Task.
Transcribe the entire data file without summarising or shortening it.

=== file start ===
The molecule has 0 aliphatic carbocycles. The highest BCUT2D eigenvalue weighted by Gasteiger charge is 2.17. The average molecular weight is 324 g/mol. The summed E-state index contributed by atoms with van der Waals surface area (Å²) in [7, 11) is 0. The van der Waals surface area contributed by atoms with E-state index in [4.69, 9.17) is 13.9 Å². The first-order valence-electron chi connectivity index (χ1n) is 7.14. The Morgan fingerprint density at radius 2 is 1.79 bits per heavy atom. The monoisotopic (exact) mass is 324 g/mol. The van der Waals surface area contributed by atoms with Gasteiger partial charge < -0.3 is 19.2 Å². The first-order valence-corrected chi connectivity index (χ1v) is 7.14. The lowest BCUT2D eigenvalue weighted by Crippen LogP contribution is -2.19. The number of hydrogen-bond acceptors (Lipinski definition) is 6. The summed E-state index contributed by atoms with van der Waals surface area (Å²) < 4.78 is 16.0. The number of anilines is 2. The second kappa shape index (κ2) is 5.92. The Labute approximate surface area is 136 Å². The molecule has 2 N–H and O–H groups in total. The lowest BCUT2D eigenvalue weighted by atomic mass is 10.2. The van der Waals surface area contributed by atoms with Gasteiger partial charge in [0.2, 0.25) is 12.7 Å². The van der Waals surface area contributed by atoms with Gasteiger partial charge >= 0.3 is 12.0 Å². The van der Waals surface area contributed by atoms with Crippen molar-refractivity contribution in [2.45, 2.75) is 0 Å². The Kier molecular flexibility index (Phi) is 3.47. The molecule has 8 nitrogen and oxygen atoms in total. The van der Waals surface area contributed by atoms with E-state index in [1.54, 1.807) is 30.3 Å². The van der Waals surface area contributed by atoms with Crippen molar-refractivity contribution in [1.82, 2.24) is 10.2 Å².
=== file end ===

The molecule has 0 aliphatic carbocycles. The highest BCUT2D eigenvalue weighted by Gasteiger charge is 2.17. The average molecular weight is 324 g/mol. The summed E-state index contributed by atoms with van der Waals surface area (Å²) in [7, 11) is 0. The van der Waals surface area contributed by atoms with E-state index in [4.69, 9.17) is 13.9 Å². The first-order valence-electron chi connectivity index (χ1n) is 7.14. The Morgan fingerprint density at radius 2 is 1.79 bits per heavy atom. The monoisotopic (exact) mass is 324 g/mol. The van der Waals surface area contributed by atoms with Gasteiger partial charge < -0.3 is 19.2 Å². The first-order valence-corrected chi connectivity index (χ1v) is 7.14. The lowest BCUT2D eigenvalue weighted by Crippen LogP contribution is -2.19. The number of hydrogen-bond acceptors (Lipinski definition) is 6. The summed E-state index contributed by atoms with van der Waals surface area (Å²) < 4.78 is 16.0. The number of anilines is 2. The second kappa shape index (κ2) is 5.92. The Labute approximate surface area is 136 Å². The molecule has 2 N–H and O–H groups in total. The lowest BCUT2D eigenvalue weighted by atomic mass is 10.2. The van der Waals surface area contributed by atoms with Gasteiger partial charge in [0.2, 0.25) is 12.7 Å². The van der Waals surface area contributed by atoms with Gasteiger partial charge >= 0.3 is 12.0 Å². The van der Waals surface area contributed by atoms with Crippen molar-refractivity contribution in [2.45, 2.75) is 0 Å². The Kier molecular flexibility index (Phi) is 3.47. The molecule has 8 nitrogen and oxygen atoms in total. The van der Waals surface area contributed by atoms with E-state index in [1.54, 1.807) is 30.3 Å². The van der Waals surface area contributed by atoms with Crippen molar-refractivity contribution in [1.82, 2.24) is 10.2 Å².